A tiny, ant-sized radio has been developed by engineers at Stanford University, which is small enough and cheap enough that it could be used for a wide variety of applications, specifically "Internet of Things".
The radio itself, seen above next to a coin, is made from a piece of silicon just a few millimeters in size; one tenth of the size of a regular Wi-Fi antenna. Despite its small size, the engineers at Stanford managed to cram in a receiving antenna, transmitting antenna and a small microprocessor.
All the energy required to power the chip is harvested from background electromagnetic fields, so there's no need for a battery or other power source. That said, if a single AAA battery were connected to provide power, the chip would be able to function for more than 100 years.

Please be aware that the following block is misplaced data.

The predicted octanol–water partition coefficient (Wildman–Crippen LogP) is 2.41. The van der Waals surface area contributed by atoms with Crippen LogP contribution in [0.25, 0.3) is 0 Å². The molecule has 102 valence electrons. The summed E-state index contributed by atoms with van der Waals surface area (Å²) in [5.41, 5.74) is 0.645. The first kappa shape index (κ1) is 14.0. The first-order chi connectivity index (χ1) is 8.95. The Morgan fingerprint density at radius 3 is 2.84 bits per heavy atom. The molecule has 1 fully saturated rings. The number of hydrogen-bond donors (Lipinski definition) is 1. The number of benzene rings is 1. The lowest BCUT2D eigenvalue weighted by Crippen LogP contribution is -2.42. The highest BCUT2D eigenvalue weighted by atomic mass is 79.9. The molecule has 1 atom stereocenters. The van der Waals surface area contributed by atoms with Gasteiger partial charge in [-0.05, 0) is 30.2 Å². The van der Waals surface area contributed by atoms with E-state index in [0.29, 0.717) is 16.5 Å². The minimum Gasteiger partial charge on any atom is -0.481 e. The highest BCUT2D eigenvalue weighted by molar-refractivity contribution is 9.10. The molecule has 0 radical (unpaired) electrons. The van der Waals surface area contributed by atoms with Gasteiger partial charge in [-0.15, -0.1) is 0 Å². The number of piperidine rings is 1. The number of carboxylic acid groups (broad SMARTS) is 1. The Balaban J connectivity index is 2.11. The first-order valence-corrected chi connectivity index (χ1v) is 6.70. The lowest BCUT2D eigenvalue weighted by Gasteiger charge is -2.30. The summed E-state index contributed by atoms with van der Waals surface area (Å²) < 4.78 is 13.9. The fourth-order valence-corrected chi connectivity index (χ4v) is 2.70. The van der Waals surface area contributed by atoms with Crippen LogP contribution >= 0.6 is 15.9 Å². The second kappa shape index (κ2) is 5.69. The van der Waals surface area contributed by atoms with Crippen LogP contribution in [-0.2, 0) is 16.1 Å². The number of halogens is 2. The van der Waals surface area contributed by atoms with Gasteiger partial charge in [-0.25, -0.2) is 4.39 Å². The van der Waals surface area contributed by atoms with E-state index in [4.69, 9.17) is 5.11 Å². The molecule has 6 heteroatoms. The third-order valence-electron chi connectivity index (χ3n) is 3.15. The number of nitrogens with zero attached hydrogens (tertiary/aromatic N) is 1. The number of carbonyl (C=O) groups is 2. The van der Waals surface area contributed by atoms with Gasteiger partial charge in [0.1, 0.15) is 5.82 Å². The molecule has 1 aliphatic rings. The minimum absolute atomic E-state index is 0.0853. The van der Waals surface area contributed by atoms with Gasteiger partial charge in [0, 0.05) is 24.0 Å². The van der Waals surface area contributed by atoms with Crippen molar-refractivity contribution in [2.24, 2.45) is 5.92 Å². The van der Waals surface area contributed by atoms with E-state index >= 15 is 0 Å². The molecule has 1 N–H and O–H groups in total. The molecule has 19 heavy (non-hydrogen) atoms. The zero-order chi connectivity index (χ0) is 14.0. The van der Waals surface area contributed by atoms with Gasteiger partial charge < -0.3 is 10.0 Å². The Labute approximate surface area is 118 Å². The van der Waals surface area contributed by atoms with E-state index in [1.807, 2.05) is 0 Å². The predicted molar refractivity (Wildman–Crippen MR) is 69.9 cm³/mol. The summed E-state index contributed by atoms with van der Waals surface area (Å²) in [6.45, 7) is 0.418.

The reason for creating such a small radio - which costs just a few cents to produce - is to facilitate more interconnected devices through the Internet of Things. Although the chips operate in 24 to 60 GHz frequencies, which are very short range (a tenth of a meter or so), they could be deployed as essentially more powerful RFID tags.
One such use could be for lighting. Place the tiny radio inside your ceiling lights, set up a wireless ambient light sensor nearby (on a window ledge, for example), and the radio could be used to gather data from the sensor that tells it when to turn on and off. This could be achieved for a tiny cost with virtually no power usage, which definitely sounds promising for the future.